The Quest for Perfect Pizza

Posted By Kerri


It seems very self-obsessed to call something that you’ve cooked yourself “perfect” but, having spent a fair amount of time getting our recipe just how we wanted it, I think we’ve finally mastered our own version of perfect pizza.

We’ve experimented with different types of dough and have finally settled on Jamie Oliver’s recipe – we do still have some trouble getting it to rise in our draughty kitchen but it doesn’t seem to affect the finished dish.

Our preferred tomato sauce is easier than versions we’ve used before and has just the right balance of richness and sweetness: a simple case of frying some garlic until it begins to colour, adding a tin of good tomatoes and some herbs with a touch of salt and pepper and cooking for just a few minutes.

Toppings vary, this one was chilli, anchovies, capers, lemon juice and lemon zest – another Jamie recipe.  Salami or cured ham usually feature though, as do olives.  Our favourite mozarella comes from Marks and Spencer although there seem to be new brands popping up all the time so this changes depending on where we happen to be shopping.

The real key to perfect pizza though is the cooking method.  A pizza stone makes a huge difference, it transmits heat in a way that a regular baking tray doesn’t and is something we’ve used right from the start.  A hot oven is crucial too.  We thought using the barbecue was the way to go but, after several attempts, we realised we just couldn’t keep the heat in for long enough to create the crunchy base that is so important. 

The revelation came in the form of Heston Blummenthal, well known for his pursuit of perfection.  His method for perfect pizza requires a cast iron frying pan and an oven heated for 20 minutes by the grill.  We use his grill method but in conjunction with the pizza stone and it works a treat: if Stephen’s singed hair wasn’t a good enough indicator of just how hot the oven was, our oven thermometer registered an amazing 300 degrees, quite a feat considering the dial only goes to 190.

We still haven’t mastered the black, blistered edges that pizza cooked in wood-fired oven creates but I’m not sure we’re ever going to manage that in a domestic oven. This is as close to perfect as I think we’re going to get but I’m quite happy with “almost-perfect pizza”


Pizza Dough – makes two pizzas (this is originally Jamie Oliver’s recipe for 6-8 pizzas with quantities amended for 2 pizzas and the method altered to allow for a hand mixer)

250g Tipo ‘00’ flour
1 teaspoon sea salt
4g dried yeast
1 teaspoon golden caster sugar
160ml lukewarm water

Sieve the flour and salt into a large mixing bowl. In a jug, mix the yeast, sugar and olive oil into the water and leave for a few minutes (until it starts to bubble slightly) then pour into the bowl. Mix together with a wooden spoon and then knead with a hand blender until you have a smooth, springy dough.  Place the ball of dough on a flour-dusted surface and flour the top of it. Cover with cling-film and leave for 15 minutes.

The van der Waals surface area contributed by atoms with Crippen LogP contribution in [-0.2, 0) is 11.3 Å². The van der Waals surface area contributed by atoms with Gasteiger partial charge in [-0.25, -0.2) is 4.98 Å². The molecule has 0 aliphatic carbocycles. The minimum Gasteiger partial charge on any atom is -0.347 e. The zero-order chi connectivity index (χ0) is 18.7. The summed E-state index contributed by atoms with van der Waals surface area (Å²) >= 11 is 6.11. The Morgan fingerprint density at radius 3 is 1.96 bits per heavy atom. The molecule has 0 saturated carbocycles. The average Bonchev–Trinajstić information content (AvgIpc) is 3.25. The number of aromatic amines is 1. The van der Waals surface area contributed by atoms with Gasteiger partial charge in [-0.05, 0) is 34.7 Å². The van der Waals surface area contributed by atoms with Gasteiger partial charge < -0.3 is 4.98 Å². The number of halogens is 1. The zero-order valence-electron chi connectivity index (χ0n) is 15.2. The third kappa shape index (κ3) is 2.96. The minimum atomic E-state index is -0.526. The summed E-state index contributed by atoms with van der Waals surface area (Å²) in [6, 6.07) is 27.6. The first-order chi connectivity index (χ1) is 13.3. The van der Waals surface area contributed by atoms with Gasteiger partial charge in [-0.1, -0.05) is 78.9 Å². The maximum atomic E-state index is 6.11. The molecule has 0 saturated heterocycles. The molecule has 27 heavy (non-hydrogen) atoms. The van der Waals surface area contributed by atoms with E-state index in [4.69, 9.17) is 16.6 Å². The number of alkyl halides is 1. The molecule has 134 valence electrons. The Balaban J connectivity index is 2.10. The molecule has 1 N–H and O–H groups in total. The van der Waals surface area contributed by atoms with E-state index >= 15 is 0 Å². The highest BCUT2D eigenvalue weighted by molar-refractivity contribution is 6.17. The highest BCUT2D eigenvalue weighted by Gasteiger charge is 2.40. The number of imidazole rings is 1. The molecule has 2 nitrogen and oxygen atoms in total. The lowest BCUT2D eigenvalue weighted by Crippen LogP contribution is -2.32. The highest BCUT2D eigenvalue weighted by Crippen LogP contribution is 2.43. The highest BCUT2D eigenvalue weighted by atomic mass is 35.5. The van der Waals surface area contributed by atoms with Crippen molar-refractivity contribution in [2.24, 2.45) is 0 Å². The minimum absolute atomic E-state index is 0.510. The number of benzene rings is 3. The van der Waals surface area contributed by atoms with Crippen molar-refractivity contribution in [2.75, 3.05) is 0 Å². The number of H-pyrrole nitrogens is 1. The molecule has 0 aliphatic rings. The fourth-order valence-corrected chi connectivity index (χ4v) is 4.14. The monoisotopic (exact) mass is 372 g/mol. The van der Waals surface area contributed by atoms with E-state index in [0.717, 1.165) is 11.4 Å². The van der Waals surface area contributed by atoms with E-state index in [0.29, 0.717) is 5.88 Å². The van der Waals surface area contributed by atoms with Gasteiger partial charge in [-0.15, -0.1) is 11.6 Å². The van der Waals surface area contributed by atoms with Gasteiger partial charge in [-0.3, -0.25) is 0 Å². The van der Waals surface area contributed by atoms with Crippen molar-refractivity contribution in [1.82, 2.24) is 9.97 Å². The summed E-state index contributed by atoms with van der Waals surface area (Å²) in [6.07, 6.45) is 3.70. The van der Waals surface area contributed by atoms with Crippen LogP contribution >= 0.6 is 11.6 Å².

Remove the cling film and knead the dough around a bit to push the air out with your hands, form into bases and top with tomato sauce.

Tomato Sauce

Olive oil, for frying
2 cloves garlic, crushed
Small bunch or oregano or basil
Tin of tomatoes, juice discarded
Salt and pepper

Fry garlic in olive oil until it just begins to colour, add the tomatoes, herbs and salt and pepper and break up the tomatoes.  Cook on a low heat for five minutes.  Blend if preferred and leave to cool.


I don’t think I need to tell you what to put on top, (although I would tell you not to use pineapple, if you asked me) but I would say don’t forget to oil the edges of the dough as it makes a big difference to the all important crunch factor. A final point is, let the pizza cool before you slice or start to eat. Aside from the fact that cheese heated to 300 degrees will remove a layer of skin from your fingers, it will allow everything to set and the base will continue to crisp as it cools down.


Remove all but one shelf from the oven, add the pizza stone and turn the grill on to maximum. Shut the door and leave the oven to heat up for 20 minutes. When you are ready to cook your pizza, remove the stone from the oven, close the door so the oven heats back up, and add the base to the stone*. Add the toppings as quickly as you can and return the stone to the oven, shut the door and leave the pizza to cook until the cheese has melted and the edges of the pizza have coloured. This will probably take about five minutes.

*Ideally, you should assemble the pizza before sliding it on to the stone so that as little heat as possible is lost, we haven’t ever managed this successfully but give it a go if you’re feeling brave.

Aug 7th, 2009

6 Comments to 'The Quest for Perfect Pizza'

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  1. Jules said,

    Fantastic looking pizza. We can get our oven as hot as 250oc, but will have to try the grill method to see if we can get it hotter. I also feel we need to invest in a pizza stone.
    .-= Jules´s last blog ..Welsh Cheesecakes =-.

  2. Antonia said,

    I’m really impressed with your dedication to creating the perfect pizza. The photo is really making my mouth water – it certainly looks perfect to me. And I like the sound of the toppings you used for this one – the lemon in particular sounds interesting here.
    .-= Antonia´s last blog ..Summer squash and sweetcorn salad =-.

  3. Congratulations. I have to say that it looks fantastic.
    .-= gourmet chick´s last blog ..L’Entredgeu (Gourmet Chick in France) =-.

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